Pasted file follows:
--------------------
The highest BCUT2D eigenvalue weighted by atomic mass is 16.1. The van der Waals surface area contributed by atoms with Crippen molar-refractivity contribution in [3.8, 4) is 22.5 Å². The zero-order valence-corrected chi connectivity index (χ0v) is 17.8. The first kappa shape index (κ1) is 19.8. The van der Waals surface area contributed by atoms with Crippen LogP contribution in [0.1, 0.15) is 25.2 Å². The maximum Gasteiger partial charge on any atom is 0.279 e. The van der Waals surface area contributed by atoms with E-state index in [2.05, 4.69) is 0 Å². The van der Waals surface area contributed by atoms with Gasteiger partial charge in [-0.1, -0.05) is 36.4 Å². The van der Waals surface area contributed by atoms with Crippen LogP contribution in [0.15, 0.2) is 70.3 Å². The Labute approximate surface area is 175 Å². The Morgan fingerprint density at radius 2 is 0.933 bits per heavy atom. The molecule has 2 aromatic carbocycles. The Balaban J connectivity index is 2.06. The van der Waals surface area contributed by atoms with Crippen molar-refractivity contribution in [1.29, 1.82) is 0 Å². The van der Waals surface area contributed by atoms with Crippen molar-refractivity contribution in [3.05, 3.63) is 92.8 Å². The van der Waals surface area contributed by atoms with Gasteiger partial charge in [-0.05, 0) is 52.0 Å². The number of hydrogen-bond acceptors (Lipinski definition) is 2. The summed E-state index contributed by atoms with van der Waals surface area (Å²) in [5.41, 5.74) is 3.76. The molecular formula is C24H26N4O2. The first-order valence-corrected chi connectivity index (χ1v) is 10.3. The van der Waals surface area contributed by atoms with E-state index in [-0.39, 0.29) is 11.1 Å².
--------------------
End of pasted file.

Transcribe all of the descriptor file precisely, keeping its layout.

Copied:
The highest BCUT2D eigenvalue weighted by atomic mass is 16.1. The van der Waals surface area contributed by atoms with Crippen molar-refractivity contribution in [3.8, 4) is 22.5 Å². The zero-order valence-corrected chi connectivity index (χ0v) is 17.8. The first kappa shape index (κ1) is 19.8. The van der Waals surface area contributed by atoms with Crippen LogP contribution in [0.1, 0.15) is 25.2 Å². The maximum Gasteiger partial charge on any atom is 0.279 e. The van der Waals surface area contributed by atoms with E-state index in [2.05, 4.69) is 0 Å². The van der Waals surface area contributed by atoms with Gasteiger partial charge in [-0.1, -0.05) is 36.4 Å². The van der Waals surface area contributed by atoms with Crippen LogP contribution in [0.15, 0.2) is 70.3 Å². The Labute approximate surface area is 175 Å². The Morgan fingerprint density at radius 2 is 0.933 bits per heavy atom. The molecule has 2 aromatic carbocycles. The Balaban J connectivity index is 2.06. The van der Waals surface area contributed by atoms with Crippen molar-refractivity contribution in [1.29, 1.82) is 0 Å². The van der Waals surface area contributed by atoms with Crippen molar-refractivity contribution in [3.05, 3.63) is 92.8 Å². The van der Waals surface area contributed by atoms with Gasteiger partial charge in [-0.05, 0) is 52.0 Å². The number of hydrogen-bond acceptors (Lipinski definition) is 2. The summed E-state index contributed by atoms with van der Waals surface area (Å²) in [5.41, 5.74) is 3.76. The molecular formula is C24H26N4O2. The first-order valence-corrected chi connectivity index (χ1v) is 10.3. The van der Waals surface area contributed by atoms with E-state index in [-0.39, 0.29) is 11.1 Å².